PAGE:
Consumer web site The Food Channel has included Peruvian gastronomy in its 2012 Trends Forecast, the top ten food trends for next year.
According to The Food Channel, Peruvian cuisine seems to be ‘the next Big Thing on the ethnic culinary scene.’
The Mistura Food Festival, held annually in Peru’s capital of Lima, has become one of the biggest food events in the world, attended by a half-million foodies, including many internationally-known chefs.
Spain’s Ferran Adria, among the globe’s leading authorities on haute cuisine, is currently working on a documentary film about the food scene in Peru, foodchannel.com reported.
Peruvian cuisine is considered one of the most varied and rich of the world.
Thanks to the inheritance Incan, Pre-Incan and to the Spanish, African, Chinese-Cantonese, Japanese and Italian immigration, it gathers, it mixes and creates a gastronomy and exquisite flavors of four continents, offering an unrivaled variety.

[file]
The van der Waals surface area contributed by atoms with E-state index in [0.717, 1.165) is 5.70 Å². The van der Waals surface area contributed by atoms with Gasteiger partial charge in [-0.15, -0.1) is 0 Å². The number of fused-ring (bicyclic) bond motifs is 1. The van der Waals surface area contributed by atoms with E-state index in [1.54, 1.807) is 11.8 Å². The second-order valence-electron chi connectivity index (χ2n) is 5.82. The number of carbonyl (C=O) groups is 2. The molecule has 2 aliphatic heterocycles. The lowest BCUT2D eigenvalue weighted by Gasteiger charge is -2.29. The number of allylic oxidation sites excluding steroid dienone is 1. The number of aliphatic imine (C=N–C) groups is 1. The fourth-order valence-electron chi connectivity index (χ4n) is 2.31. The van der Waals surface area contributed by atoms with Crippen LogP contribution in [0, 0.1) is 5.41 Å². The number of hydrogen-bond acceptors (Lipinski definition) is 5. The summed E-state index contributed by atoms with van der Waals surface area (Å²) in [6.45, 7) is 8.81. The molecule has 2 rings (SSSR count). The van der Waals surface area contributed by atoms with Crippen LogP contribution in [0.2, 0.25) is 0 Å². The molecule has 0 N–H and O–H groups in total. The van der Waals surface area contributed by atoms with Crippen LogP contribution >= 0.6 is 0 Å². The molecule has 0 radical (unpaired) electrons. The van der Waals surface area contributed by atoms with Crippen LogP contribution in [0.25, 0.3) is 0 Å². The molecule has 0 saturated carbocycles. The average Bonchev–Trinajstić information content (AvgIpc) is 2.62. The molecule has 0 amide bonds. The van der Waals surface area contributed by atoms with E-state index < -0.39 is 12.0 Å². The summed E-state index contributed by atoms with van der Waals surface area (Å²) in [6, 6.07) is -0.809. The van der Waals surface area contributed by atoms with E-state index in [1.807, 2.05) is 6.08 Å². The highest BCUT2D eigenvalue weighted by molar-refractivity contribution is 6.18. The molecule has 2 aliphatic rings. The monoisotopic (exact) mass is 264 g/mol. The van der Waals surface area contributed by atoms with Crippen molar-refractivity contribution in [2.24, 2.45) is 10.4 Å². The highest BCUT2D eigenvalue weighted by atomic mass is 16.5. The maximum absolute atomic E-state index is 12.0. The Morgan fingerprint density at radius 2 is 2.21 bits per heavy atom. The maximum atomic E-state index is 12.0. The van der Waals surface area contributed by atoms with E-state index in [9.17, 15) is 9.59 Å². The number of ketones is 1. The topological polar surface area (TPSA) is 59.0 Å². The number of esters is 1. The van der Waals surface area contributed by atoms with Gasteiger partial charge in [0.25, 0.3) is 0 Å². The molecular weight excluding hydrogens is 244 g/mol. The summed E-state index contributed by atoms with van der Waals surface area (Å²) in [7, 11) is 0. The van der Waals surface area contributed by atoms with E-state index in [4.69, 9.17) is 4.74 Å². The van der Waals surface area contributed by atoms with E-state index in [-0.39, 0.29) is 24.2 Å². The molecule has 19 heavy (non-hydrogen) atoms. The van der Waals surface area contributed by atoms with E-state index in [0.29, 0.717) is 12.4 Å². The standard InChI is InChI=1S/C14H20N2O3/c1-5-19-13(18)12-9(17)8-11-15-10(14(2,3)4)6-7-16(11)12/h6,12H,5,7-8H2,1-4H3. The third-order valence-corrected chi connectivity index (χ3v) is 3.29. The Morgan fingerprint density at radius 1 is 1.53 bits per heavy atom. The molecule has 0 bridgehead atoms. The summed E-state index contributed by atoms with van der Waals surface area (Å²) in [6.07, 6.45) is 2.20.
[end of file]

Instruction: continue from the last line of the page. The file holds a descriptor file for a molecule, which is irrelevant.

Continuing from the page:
On the Peruvian coast alone, there are said to be more than two thousand different soups.
Peruvian cuisine features a great deal of seafood, often prepared raw or cured. Its culinary creations are typically highly acidic with ingredients like Key lime juice and red onion. The fruity aji pepper, which brings a tingle to the lips, is another frequent component of the cuisine.
The potato is another prominent player in Peruvian cooking. Potatoes, in fact, have their origins in Peru. Peruvian-style ceviche often includes bits of yellow potato or yams. Mashed potatoes are served cold in Peruvian cooking, topped with fish or chicken salad in a dish called causa.
Lima has become Latin America’s leading gastronomic destination, according to culinary experts, and a thriving industry of cooking schools has been created there.
Feel like a little Peruvian food tonight? Check out our recipe for lomo saltado, quite possibly Peru’s most emblematic dish. It is quick and simple to cook, but oh so delicious!
Source: Peru This Week